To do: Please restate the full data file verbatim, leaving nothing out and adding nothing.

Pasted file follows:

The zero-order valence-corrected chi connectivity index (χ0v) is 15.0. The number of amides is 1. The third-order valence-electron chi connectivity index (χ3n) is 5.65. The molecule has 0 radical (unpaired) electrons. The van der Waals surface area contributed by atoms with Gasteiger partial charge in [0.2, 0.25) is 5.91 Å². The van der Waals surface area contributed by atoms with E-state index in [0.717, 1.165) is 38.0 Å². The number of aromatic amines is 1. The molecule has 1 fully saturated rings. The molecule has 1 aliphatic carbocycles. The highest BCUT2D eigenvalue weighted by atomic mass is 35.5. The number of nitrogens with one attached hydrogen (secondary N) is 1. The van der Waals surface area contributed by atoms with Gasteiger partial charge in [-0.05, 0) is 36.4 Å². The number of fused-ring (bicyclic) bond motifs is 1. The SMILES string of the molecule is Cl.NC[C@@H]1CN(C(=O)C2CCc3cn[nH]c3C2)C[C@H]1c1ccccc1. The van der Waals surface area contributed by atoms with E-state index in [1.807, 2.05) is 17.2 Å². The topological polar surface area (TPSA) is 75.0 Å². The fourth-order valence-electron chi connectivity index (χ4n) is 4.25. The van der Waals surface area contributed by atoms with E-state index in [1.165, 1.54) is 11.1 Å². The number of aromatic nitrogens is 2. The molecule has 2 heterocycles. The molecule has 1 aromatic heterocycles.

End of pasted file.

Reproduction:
The zero-order valence-corrected chi connectivity index (χ0v) is 15.0. The number of amides is 1. The third-order valence-electron chi connectivity index (χ3n) is 5.65. The molecule has 0 radical (unpaired) electrons. The van der Waals surface area contributed by atoms with Gasteiger partial charge in [0.2, 0.25) is 5.91 Å². The van der Waals surface area contributed by atoms with E-state index in [0.717, 1.165) is 38.0 Å². The number of aromatic amines is 1. The molecule has 1 fully saturated rings. The molecule has 1 aliphatic carbocycles. The highest BCUT2D eigenvalue weighted by atomic mass is 35.5. The number of nitrogens with one attached hydrogen (secondary N) is 1. The van der Waals surface area contributed by atoms with Gasteiger partial charge in [-0.05, 0) is 36.4 Å². The number of fused-ring (bicyclic) bond motifs is 1. The SMILES string of the molecule is Cl.NC[C@@H]1CN(C(=O)C2CCc3cn[nH]c3C2)C[C@H]1c1ccccc1. The van der Waals surface area contributed by atoms with E-state index in [1.807, 2.05) is 17.2 Å². The topological polar surface area (TPSA) is 75.0 Å². The fourth-order valence-electron chi connectivity index (χ4n) is 4.25. The van der Waals surface area contributed by atoms with E-state index in [1.165, 1.54) is 11.1 Å². The number of aromatic nitrogens is 2. The molecule has 2 heterocycles. The molecule has 1 aromatic heterocycles.